The archaeology of the Classical world is an enormously wide-ranging field, encompassing archaeological fieldwork of all kinds over thousands of miles.  This course will be your introduction to this diverse and fascinating discipline, both in terms of its scope and its methods.  Not only will we study the “core” of the Classical world in Greece and Italy through an examination of major sites and artifacts, we will also focus on the methods that have stimulated important new discoveries and ideas in recent decades.  We will consider how Classical archaeology has developed since its origins in the 18th and 19th centuries and focus on key debates and innovations in the field.  In addition, we will discuss important methodological principles such as numismatics, field survey, excavation techniques, and artifact analysis.  Several units of the course will be anchored in particular archaeological sites that exemplify the topics under discussion.

This course carries a Global Cultures flag.

C C 340 • Pompeii

32415 • Spring 2015
Meets TTH 12:30PM-2:00PM WAG 112

Buried in an eruption in 79 AD and rediscovered only in the mid-eighteenth century, the towns of Pompeii and Herculaneum offer modern visitors a panoramic view of Roman life.  The forum, temples, baths, houses, shops, theaters, and streets weave a tattered tapestry still saturated with meaning today.  Our task is to recover some of that meaning through the refractory lens of our modern minds.  Using ancient literary texts and various analytical approaches, we will sample the rich visual and material legacy of Mt. Vesuvius, seeking through artifacts — some magnificent and others merely interesting — to recollect a way of life.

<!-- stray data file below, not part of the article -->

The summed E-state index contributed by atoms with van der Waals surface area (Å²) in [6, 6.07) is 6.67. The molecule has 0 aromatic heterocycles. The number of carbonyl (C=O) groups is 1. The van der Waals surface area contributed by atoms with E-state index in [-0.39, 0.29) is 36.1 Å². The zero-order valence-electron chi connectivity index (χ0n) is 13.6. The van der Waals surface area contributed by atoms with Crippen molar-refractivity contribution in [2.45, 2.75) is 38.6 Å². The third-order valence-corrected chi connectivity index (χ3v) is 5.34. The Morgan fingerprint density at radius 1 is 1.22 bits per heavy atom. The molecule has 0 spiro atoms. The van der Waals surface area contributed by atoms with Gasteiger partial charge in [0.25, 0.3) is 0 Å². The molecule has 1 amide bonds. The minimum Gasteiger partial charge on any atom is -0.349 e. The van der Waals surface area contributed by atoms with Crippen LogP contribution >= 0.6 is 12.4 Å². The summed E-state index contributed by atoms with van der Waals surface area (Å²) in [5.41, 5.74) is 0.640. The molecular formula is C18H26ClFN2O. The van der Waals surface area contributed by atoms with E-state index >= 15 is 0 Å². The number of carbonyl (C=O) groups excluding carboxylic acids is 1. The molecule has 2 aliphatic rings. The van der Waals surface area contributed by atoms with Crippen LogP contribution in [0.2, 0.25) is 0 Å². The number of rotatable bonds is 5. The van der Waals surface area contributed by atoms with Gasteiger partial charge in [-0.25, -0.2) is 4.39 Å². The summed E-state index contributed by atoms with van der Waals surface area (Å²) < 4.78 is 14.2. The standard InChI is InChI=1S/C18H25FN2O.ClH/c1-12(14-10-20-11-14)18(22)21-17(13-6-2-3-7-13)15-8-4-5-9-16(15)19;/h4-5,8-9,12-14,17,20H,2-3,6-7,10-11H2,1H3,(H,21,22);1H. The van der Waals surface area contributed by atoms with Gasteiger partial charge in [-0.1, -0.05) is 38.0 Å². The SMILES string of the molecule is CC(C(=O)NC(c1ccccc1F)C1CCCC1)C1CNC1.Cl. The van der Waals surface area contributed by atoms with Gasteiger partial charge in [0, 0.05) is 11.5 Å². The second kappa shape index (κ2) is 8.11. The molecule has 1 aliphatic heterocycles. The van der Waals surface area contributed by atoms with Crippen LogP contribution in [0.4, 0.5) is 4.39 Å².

This course carries a Global Cultures flag.

C C 317 • Clascl Archaeol: Meths/Approch

33620 • Spring 2014
Meets TTH 11:00AM-12:30PM WAG 308

Classical Archaeology: Methods and Approaches

The archaeology of the Classical world is an enormously wide-ranging field, encompassing archaeological fieldwork of all kinds over thousands of miles.  This course will be your introduction to this diverse and fascinating discipline, both in terms of its scope and its methods.  Not only will we study the “core” of the Classical world in Greece and Italy through an examination of major sites and artifacts, we will also focus on the methods that have stimulated important new discoveries and ideas in recent decades.  We will consider how Classical archaeology has developed since its origins in the 18th and 19th centuries and focus on key debates and innovations in the field.  In addition, we will discuss important methodological principles such as numismatics, field survey, excavation techniques, and artifact analysis.  Several units of the course will be anchored in particular archaeological sites that exemplify the topics under discussion.

This course carries a Global Cultures flag.

T C 302 • Roman Art And Society

43420 • Fall 2013
Meets TTH 11:00AM-12:30PM CRD 007B

Description: